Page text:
The cockscomb is a natural painkiller

This article may contain statements that reflect the opinion of the author

Bypass censorship by sharing this link:
Image: The cockscomb is a natural painkiller

(Natural News) The cockscomb (Celosia cristata) you might have been growing in your garden as an ornamental plant – or vegetable – will come in handy if you ever need a natural way of relieving pain. Bangladeshi researchers revealed that the herb could be used as an antinociceptive medicine.

In Bangladesh, the plant is called moragphul. Traditional medicine uses various parts of the plant to relieve all kinds of painful conditions, which include abdominal pain, carpal tunnel syndrome, headaches, menstruation, and wounds.

Cockscomb contains numerous plant-based compounds that are very beneficial to living organisms. The various phytochemicals suppress viral infections, mitigate inflammation, and protect the liver from harm. Other functions include renewing cells and scavenging free radicals that can damage tissue.

A Stamford University Bangladesh study took into consideration these traditional medicinal uses of the cockscomb and the recorded inflammation-fighting action. They also noted the dearth of scientific literature on its painkilling effects.

To amend that lack of data, the Bangladeshi researchers tested a methanol extract from the cockscomb using different chemical and heat pain models in mice. (Related: Relief for trigeminal neuralgia using acupuncture.)

The ornamental vegetable cockscomb is a traditional painkiller

For their study, the researchers prepared an extract from freshly-collected and dried cockscomb using methanol as a solvent. They set four doses, starting with 50 milligrams per kilogram (mg/kg) and progressing to 100, 200, and finally 400 mg/kg.


The crude extract was screened for phytochemicals, with particular emphasis on flavonoids and phenolics. The extract was also tested for its scavenging effect on the DPPH radical, a common free radical that is used to evaluate the antioxidant activity of substances.

The different doses of extract were given to mice in five different pain models. Thermal-based pain models involved hot plate and tail immersion tests, while chemical-based pain models involved acetic acid, formalin, and glutamate-induced nociception tests. These are all standard and common ways of testing pain and pain relief methods.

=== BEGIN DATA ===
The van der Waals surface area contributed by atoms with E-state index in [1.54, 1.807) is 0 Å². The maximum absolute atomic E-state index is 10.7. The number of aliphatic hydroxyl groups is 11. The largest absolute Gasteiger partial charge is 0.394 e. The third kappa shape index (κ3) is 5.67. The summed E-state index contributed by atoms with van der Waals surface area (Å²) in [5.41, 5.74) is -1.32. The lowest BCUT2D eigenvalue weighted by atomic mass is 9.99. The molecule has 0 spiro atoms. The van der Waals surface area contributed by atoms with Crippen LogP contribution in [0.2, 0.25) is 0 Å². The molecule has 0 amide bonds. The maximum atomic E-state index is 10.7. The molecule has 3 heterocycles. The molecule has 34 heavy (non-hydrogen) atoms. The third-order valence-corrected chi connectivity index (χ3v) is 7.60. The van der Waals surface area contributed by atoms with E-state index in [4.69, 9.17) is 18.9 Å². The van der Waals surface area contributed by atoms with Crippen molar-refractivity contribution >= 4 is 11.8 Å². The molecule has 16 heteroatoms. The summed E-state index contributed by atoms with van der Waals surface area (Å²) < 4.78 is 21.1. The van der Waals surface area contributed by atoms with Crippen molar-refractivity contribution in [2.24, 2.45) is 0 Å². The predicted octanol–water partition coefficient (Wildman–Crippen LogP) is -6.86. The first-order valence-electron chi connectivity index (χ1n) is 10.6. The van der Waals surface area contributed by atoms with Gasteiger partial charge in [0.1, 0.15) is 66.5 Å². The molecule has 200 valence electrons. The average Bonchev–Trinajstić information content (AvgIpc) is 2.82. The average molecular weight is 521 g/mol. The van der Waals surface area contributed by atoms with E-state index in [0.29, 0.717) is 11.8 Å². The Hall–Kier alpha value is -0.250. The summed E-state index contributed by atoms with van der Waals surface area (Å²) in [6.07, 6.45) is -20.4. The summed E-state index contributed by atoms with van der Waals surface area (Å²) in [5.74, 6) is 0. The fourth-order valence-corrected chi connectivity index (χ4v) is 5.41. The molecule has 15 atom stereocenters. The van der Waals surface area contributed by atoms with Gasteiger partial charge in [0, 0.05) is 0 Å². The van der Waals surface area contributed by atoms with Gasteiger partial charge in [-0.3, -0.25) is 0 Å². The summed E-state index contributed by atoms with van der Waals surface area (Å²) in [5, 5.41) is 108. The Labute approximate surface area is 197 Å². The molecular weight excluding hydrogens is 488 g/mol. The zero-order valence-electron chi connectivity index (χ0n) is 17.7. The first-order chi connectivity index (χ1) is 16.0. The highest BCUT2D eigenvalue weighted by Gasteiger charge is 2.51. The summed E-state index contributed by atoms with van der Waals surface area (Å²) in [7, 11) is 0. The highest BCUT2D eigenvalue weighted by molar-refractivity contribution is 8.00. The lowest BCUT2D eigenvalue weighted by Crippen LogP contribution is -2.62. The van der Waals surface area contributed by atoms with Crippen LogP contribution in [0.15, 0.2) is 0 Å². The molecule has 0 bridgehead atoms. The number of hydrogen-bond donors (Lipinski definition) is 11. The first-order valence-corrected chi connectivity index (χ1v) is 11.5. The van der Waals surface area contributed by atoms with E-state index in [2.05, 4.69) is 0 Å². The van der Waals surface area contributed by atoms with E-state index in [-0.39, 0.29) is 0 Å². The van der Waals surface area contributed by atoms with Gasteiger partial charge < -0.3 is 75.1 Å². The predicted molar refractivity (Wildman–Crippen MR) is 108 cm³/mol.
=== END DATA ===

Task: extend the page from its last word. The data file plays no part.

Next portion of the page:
The opioid-blocking drug naloxone was used to test if there was any opioid involved in the pain-relieving activity of the extracts. The antidiabetic drug glibenclamide did the same for the ATP-sensitive potassium ion channel, while the medication dye methylene blue tested the cyclic guanosine monophosphate (cGMP) pathway. These three channels are common ways for chemical compounds to relieve pain.

Multiple models show cockscomb extract can relieve pain in animals

The Stamford Bangladesh researchers found out that the cockscomb extract achieved antinociceptive – a fancy way of saying “pain-blocking” or “pain-relieving” – activity in all experimental pain models. The painkilling effect increased according to the dose of extract given to the animal.

Treated mice took longer to experience heat-related pain during the hot plate and tail immersion tests. These results suggested that the extract possessed strong central antinociceptive activity.

Furthermore, the cockscomb extract was very effective at suppressing pain-related writhing in the acetic acid-induced writhing test. It also reduced neurogenic and inflammatory pain caused by formalin. These two tests evaluated central and peripheral pain relief activity.

In addition, the extract treatment greatly inhibited paw licking and edema due to glutamate, which is a test for peripheral pain.

The researchers noted that naloxone and glibenclamide were able to reduce the pain-relieving effect of the cockscomb extract. The former result meant that the extract triggered opioid receptors. The latter result suggested that the extract also involved the ATP-sensitive potassium ion channel system. Finally, the cGMP pathway was shown to be part of the pain-relieving effect.

In conclusion, the researchers believe their experiment supports the traditional use of cockscomb as a natural analgesic in Bangladesh. They recommend tracking down the primary ingredients in the plant’s antinociceptive activity. has more stories to share about other colorful garden herbs that double as natural pain relief medicine.

Sources include:

Receive Our Free Email Newsletter

Get independent news alerts on natural cures, food lab tests, cannabis medicine, science, robotics, drones, privacy and more.